Long Beach is getting attention from artists on the national level.
Tom Bob, an established New York street artist, flew to Long Beach in early January to create artwork on the West Coast.
"We saw Tom Bob's work on Instagram and we fell in love with it," Blair Cohn, executive director at the Bixby Knolls Business Improvement Association (BKBIA), said. "We thought, Can we get him to come to Long Beach, California, and do some work here?"
Cohn said that he reached out to the artist for months — and although it took some time, Tom Bob confirmed in December that he would be flying into the city early January.
And he came prepared.
"He completely Google Earthed the entire district (of Bixby Knolls) and knew where he wanted to go and had a folder of ideas," he said. "So we walked around and showed him his locations."
In Bixby Knolls, the street artist completed four pieces: One inside the men's restroom at the BKBIA, one on the building's purple recycle bin, one on the fire hydrant outside of the building and one painted as a heart and key underneath a bicycle rack. There's also one in downtown Long Beach, which received thousands of interactions on his social media. A photo of the piece also went viral on Reddit.com.
The recycle bin was painted into a USC Trojan. Tom Bob took the bin with him to the Los Angeles Memorial Coliseum to take a photo, but returned it to the BKBIA afterwards.
"He sees things in everyday items that we just don't see," Cohn said. "You and I see a trash can, and he sees a face wearing a helmet."
It shows the public that street art can be more than wall art. The city is a canvas and the artwork should be just as diverse as the people who live here, he added.
"It's important to bring in international or national artists and bring them to Long Beach — and specifically Bixby Knolls — to put their work here and create destination pieces," Cohn said.
"What this has done is opened the door for me to reach out and see if they will come out and create some work. Long Beach is an art-friendly and street-art friendly city, and everyone else will see that."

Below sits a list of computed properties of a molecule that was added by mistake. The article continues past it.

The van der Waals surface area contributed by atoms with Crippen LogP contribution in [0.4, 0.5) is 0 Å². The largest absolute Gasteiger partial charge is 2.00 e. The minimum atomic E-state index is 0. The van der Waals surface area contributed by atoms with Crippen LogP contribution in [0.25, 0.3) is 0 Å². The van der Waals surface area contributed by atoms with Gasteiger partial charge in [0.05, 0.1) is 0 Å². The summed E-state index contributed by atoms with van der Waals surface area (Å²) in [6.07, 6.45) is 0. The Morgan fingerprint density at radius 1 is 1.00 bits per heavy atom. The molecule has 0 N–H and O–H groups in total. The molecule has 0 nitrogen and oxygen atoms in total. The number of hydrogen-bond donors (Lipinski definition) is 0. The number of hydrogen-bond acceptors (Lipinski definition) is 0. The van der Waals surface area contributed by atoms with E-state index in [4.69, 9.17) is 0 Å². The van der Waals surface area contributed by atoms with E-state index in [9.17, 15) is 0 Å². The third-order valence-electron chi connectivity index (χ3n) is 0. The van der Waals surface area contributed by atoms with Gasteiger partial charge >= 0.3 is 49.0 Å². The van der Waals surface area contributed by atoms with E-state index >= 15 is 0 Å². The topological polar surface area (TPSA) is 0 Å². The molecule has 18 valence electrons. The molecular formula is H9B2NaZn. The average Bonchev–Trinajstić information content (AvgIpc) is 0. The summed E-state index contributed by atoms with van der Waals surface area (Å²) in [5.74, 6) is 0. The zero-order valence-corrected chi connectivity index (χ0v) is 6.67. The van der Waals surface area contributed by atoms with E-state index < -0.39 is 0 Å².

Cohn added that Mayor Robert Garcia is excited about the process as well.
"We're bringing more attention to Long Beach, like an extension of Pow-Wow," he said. "The mayor called me as these pieces were going up on social media and said, 'I love these, please do more.'"
As for compensation, the artists aren't paid for their work, but they aren't operating out-of-pocket either.
Cohn said that the BKBIA provided the paint and a per diem for food, but Tom Bob declined the offer for a hotel and opted to stay with friends instead.
"We don't exactly have a set method for compensation," he said. "If they ask for something like $10,000, we won't be able to do that, so we'll see how everything looks moving forward."
Cohn and the BKBIA will continue to bring in new artists to paint the city, and he said he hopes the outreach will attract other artists as well.
"People are always stopping by to take pictures of the hydrant," he said. "It brings in people from outside of Long Beach just to look at."
And the next artist?
According to Kohn, it's Ten Hundred, a street artist and designer based in Seattle, Wash. His Instagram handle is @TenHun and he boasts more than 50,000 followers across his social media channels.
"We're trying to pull away from L.A., and get artists to come to Long Beach and create more here," he said. "But of course we want them to start in Bixby Knolls first."
For more information, go to bixbyknollsinfo.com. To sponsor a project, call (562) 595-0081.
Stephanie Stutzman can be reached at email@example.com.